I don’t usually read non-fiction history books cover to cover, but when I do…
Here’s the thing. I picked this book from the Blogging for Books website because, frankly, the selection at that time sucked, and this was the only one that struck me as having potential. I really wasn’t in the mood for a presidential biography (I’ve never been in that mood; I’m not sure I’d even recognize it, if I did stumble across it). But the other options were downright dismal. So I selected this one, about Abe Lincoln.
The book is Lincoln in the World: The Making of a Statesman and the Dawn of American Power, by Kevin Peraino. And yes, I received a review copy in order to do this review.
I’ve had good luck with the books I’ve chosen from Blogging for Books. Here’s to hoping that continues. Lincoln in the World certainly didn’t disappoint.
Maybe I should reword that. I was expecting to struggle through a dry accounting of treaties and dignitaries lists I’d never remember quit reading after a few paragraphs. Instead, I got sucked in by Peraino’s humor and insight. Who wouldn’t smile knowing that the esteemed president was completely aware of and honest about his lack of preparation for his post as our leader in foreign affairs? “I will be very apt to make blunders,” he said to an unnamed foreign dignitary.
I’m totally stealing that line, by the way.
I grew up thinking Lincoln was something of a romanticist; perhaps that is only because our history books remember him romantically. The truth is that Lincoln was a literalist. Peraino quotes Lincoln’s friend as saying that Lincoln’s mind “crushed the unreal, the inexact, the hollow, and the sham,… Everything came to him in its precise shape and color.”
Here’s something I don’t think many people understand: why do we study history? Peraino says that “in the age of Lincoln, we see shadows of our modern global arena.” And that is why we study history: to recognize ourselves and discern what is real in our present. Peraino’s treatment of Lincoln provides the lens for any reader to do exactly that. He makes Lincoln real, reminding us – or perhaps telling us for the first time – that Lincoln was just as human as the rest of us.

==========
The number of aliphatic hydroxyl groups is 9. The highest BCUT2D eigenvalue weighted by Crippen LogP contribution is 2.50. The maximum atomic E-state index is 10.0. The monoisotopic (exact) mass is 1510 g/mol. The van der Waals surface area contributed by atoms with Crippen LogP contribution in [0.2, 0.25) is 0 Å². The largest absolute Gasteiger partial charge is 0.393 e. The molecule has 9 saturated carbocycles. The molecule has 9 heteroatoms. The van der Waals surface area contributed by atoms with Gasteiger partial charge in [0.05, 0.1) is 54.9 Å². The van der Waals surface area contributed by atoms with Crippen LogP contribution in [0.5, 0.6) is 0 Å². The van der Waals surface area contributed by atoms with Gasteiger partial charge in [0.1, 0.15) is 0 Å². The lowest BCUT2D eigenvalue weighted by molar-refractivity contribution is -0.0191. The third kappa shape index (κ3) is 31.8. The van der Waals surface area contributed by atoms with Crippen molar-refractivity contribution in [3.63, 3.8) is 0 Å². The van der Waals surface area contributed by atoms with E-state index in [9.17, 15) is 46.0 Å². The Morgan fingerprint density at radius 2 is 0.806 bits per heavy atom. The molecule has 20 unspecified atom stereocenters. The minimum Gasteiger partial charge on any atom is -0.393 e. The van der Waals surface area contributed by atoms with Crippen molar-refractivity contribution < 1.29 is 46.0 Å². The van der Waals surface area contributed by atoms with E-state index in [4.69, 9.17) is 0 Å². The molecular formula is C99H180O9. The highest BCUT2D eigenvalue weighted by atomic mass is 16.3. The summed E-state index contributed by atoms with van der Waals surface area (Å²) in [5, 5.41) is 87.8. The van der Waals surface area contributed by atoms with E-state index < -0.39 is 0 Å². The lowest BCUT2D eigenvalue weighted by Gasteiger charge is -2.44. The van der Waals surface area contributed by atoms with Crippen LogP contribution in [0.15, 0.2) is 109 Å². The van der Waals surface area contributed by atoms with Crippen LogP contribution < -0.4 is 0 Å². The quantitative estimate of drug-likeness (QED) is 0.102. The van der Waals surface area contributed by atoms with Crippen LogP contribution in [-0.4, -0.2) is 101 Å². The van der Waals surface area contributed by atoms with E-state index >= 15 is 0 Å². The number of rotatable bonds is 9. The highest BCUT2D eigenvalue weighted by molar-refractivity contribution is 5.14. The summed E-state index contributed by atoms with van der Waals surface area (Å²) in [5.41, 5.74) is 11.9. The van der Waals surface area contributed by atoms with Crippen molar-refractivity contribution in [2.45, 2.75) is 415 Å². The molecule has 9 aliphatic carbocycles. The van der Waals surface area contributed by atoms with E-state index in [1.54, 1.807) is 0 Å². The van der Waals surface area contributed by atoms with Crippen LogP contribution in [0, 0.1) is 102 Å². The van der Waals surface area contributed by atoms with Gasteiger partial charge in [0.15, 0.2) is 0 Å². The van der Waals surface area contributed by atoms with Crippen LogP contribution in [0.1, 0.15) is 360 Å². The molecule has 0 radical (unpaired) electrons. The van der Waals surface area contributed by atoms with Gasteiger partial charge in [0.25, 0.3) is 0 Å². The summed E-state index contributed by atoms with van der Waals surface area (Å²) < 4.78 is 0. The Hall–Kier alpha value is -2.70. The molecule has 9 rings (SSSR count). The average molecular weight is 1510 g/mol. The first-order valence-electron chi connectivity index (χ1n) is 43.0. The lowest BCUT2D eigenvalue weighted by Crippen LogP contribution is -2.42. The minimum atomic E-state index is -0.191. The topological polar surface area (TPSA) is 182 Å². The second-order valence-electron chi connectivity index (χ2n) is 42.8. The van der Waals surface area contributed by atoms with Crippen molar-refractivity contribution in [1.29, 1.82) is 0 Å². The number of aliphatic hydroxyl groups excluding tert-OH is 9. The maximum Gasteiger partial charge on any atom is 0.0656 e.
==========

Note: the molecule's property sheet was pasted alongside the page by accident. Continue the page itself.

We tend to think of History as a list of dates, names, and wars, but history is nothing more, or less, than our story. It is the story of humans. Rather than listing the minutia of all Lincoln’s foreign politics, Peraino examines Lincoln’s character via the hard choices he navigated, thus giving a complete picture of how personality and interpersonal conflicts affected our young country’s foreign involvement.
To illustrate this picture, Peraino focused on five conflicts Lincoln faced:
- with his friend and law partner, Billy Herndon, over the Mexican War
with his Secretary of State over which of them would control foreign policy
with the British Prime Minister, over a diplomatic crisis in the midst of the American Civil War
with Karl Marx, in a race for public opinion
with the emperor of France, over their short-lived occupation of Mexico.
In the last chapter, Peraino addresses another conflict brought about by Lincoln’s foreign policy: the efforts of biographer John Hays to efforts to define Lincoln’s foreign policy legacy. Peraino titled this chapter “Lincoln vs. Lincoln,” a nod to the conflicting presentations of Lincoln’s legacy by the several biographers, all contemporaries of Lincoln, and all seeing him differently. From this, we learn why Lincoln’s foreign policy has traditionally been such a minefield for historians (and for some of us, we learn that is was a minefield, and why is was, all at the same time).
As any good biography, this book tells enough about the era that non-historians will get a clear picture of the setting and cultural climate, allowing the reader to grasp Lincoln’s personal development. Peraino’s analysis flows smoothly in the context, and will be easy for anyone to read. So, if you have even a passing interest in American history, check this one out. It won’t disappoint.
Incidentally, Lincoln was really funny, though maybe not always the way he intended. From the text:
As for French, the nineteenth-century language of diplomacy, he did not understand enough to read a menu. (“Hold on there,” the Railsplitter once told a waiter in a New York French restaurant. “Beans. I know beans.”)
… In the White House, Lincoln’s attempts at diplomatic finesse could seem comically inept. His efforts to bow elegantly to visiting diplomats were so “prodigiously violent” that they had “almost the effect of a smack” in their “rapidity and abruptness.”
… “His conversation consists of vulgar anecdotes at which he himself laughs uproariously,” the Dutch minister complained.
Confession: I pictured something akin to the Beverly Hillbillies’ shenanigans when I read that.